01 March 2013

No Reason

I don't have a reason for everything I do.  I don't want to have reasons for all that I do, either.  To me, it's very important to be able to do things just because I want to, as long as they don't hurt anyone else.  One of the questions that most perplexes me sometimes is "Why did you do that?"  My answer usually is that I didn't know I had to have a reason.  I often wear two different colors of shoelaces, and many people have a difficult time with that--they want to know why I do that.  The truth is that I don't really have a reason.  I like colors, and white shoelaces on running shoes simply bore me, so I just change the laces.

Of course, there are those who will say, "That's your reason--because you like them, and you don't like the white shoelaces," but I don't think that's accurate.  I think that we're so caught up in being able to explain things that we don't allow ourselves the "Because that's the way it is" answer any more.  So much of life is inexplicable, though, and I see that as a good thing--it's more fulfilling to me to accept some things without needing an explanation for it.  It liberates me and makes me feel much less tied to things like explanations for other people's actions and likes and dislikes.

Children are the unfortunate recipients of much of our need for explanations.  "Why did you do that?" we ask, and then we get upset when the child doesn't have an explanation ready for us.  But maybe he just did it without thinking of reasons--it's a new experience and new learning, and it could even have been fascinating and fun.  Maybe something got broken along the way, but those things do happen, don't they?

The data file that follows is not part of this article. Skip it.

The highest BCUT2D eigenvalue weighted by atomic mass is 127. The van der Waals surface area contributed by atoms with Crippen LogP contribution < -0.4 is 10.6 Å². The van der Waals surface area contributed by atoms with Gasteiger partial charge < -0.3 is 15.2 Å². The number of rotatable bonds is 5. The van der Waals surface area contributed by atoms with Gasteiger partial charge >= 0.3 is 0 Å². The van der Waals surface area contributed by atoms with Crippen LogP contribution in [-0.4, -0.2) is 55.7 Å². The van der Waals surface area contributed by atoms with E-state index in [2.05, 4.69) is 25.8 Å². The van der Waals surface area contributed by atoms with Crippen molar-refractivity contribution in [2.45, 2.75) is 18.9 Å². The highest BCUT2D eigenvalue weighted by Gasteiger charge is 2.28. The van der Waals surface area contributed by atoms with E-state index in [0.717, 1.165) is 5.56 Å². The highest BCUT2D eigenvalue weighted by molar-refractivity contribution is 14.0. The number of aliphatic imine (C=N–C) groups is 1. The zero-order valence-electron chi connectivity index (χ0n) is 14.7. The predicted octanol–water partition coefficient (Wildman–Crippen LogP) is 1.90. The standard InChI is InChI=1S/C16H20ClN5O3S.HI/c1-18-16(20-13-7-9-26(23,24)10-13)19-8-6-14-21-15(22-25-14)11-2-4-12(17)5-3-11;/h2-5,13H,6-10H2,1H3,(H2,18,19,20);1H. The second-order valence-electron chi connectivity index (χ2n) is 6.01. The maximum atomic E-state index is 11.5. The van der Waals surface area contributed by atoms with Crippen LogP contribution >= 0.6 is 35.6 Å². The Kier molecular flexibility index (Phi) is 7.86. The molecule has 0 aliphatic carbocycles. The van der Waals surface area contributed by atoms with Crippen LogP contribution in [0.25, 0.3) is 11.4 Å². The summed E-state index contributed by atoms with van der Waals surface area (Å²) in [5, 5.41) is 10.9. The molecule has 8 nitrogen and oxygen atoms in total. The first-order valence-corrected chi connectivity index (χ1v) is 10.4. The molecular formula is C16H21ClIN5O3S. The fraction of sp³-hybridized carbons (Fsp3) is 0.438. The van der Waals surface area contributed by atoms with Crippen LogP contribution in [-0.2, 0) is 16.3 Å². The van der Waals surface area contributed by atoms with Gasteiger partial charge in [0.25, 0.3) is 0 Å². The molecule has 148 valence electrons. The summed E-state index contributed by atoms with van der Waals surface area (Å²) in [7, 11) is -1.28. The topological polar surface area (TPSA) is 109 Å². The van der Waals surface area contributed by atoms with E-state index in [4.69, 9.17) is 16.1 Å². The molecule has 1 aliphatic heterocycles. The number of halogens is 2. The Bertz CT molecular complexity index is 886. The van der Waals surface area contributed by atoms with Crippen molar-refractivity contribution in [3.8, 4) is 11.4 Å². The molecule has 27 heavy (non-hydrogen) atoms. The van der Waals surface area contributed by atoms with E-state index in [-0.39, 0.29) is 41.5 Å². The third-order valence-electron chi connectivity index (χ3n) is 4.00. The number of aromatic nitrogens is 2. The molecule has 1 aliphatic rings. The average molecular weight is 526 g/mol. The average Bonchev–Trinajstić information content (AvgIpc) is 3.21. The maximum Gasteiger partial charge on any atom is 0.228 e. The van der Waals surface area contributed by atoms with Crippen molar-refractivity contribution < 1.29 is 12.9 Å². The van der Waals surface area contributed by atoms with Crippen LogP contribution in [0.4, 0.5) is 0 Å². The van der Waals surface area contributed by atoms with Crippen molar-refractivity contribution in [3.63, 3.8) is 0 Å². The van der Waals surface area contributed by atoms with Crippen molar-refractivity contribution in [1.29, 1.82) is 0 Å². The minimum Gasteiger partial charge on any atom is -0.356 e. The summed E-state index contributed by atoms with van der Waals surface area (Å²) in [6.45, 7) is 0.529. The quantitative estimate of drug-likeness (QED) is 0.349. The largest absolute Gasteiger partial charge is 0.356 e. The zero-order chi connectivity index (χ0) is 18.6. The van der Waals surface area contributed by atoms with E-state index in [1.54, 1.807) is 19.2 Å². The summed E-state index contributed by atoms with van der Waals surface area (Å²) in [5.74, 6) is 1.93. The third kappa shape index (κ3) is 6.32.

Today I'm going to do a few things for no reason.  Tomorrow, too.  Perhaps someone will ask me why I did it, and I'll just say, "No reason."  Because the bottom line is that if we have to explain every single thing that we do in life, we tend to lose the ability to be spontaneous, to live our lives in ways that don't need tons of explaining to every person who wants an explanation.  We can simply be and simply do, and that really is not just acceptable, but in many ways preferable.

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